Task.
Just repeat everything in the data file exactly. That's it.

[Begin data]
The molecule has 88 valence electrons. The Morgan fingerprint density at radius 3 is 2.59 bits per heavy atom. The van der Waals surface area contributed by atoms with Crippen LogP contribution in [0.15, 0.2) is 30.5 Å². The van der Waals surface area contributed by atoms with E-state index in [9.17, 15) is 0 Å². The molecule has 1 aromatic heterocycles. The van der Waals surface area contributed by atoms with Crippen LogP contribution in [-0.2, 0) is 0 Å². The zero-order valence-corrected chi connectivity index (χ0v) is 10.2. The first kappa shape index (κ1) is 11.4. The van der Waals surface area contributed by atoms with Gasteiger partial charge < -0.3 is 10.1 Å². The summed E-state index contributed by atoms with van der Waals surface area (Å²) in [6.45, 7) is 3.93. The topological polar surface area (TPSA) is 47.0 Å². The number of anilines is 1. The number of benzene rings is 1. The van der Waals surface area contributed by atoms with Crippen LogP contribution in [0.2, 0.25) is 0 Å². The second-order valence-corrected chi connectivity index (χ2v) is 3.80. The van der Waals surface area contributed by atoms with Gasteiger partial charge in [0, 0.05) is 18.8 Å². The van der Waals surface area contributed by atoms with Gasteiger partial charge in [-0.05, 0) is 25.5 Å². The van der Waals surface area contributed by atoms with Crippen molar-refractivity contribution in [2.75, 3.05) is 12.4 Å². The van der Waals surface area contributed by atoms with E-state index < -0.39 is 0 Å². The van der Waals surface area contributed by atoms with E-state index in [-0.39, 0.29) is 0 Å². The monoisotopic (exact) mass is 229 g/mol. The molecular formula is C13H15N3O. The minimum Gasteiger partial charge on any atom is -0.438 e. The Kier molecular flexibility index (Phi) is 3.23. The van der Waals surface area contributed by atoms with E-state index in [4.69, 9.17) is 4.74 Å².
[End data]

The molecule has 88 valence electrons. The Morgan fingerprint density at radius 3 is 2.59 bits per heavy atom. The van der Waals surface area contributed by atoms with Crippen LogP contribution in [0.15, 0.2) is 30.5 Å². The van der Waals surface area contributed by atoms with E-state index in [9.17, 15) is 0 Å². The molecule has 1 aromatic heterocycles. The van der Waals surface area contributed by atoms with Crippen LogP contribution in [-0.2, 0) is 0 Å². The zero-order valence-corrected chi connectivity index (χ0v) is 10.2. The first kappa shape index (κ1) is 11.4. The van der Waals surface area contributed by atoms with Gasteiger partial charge < -0.3 is 10.1 Å². The summed E-state index contributed by atoms with van der Waals surface area (Å²) in [6.45, 7) is 3.93. The topological polar surface area (TPSA) is 47.0 Å². The number of anilines is 1. The number of benzene rings is 1. The van der Waals surface area contributed by atoms with Crippen LogP contribution in [0.2, 0.25) is 0 Å². The second-order valence-corrected chi connectivity index (χ2v) is 3.80. The van der Waals surface area contributed by atoms with Gasteiger partial charge in [0, 0.05) is 18.8 Å². The van der Waals surface area contributed by atoms with Gasteiger partial charge in [-0.05, 0) is 25.5 Å². The van der Waals surface area contributed by atoms with Crippen molar-refractivity contribution in [2.75, 3.05) is 12.4 Å². The van der Waals surface area contributed by atoms with E-state index < -0.39 is 0 Å². The van der Waals surface area contributed by atoms with E-state index in [-0.39, 0.29) is 0 Å². The monoisotopic (exact) mass is 229 g/mol. The molecular formula is C13H15N3O. The minimum Gasteiger partial charge on any atom is -0.438 e. The Kier molecular flexibility index (Phi) is 3.23. The van der Waals surface area contributed by atoms with E-state index in [4.69, 9.17) is 4.74 Å².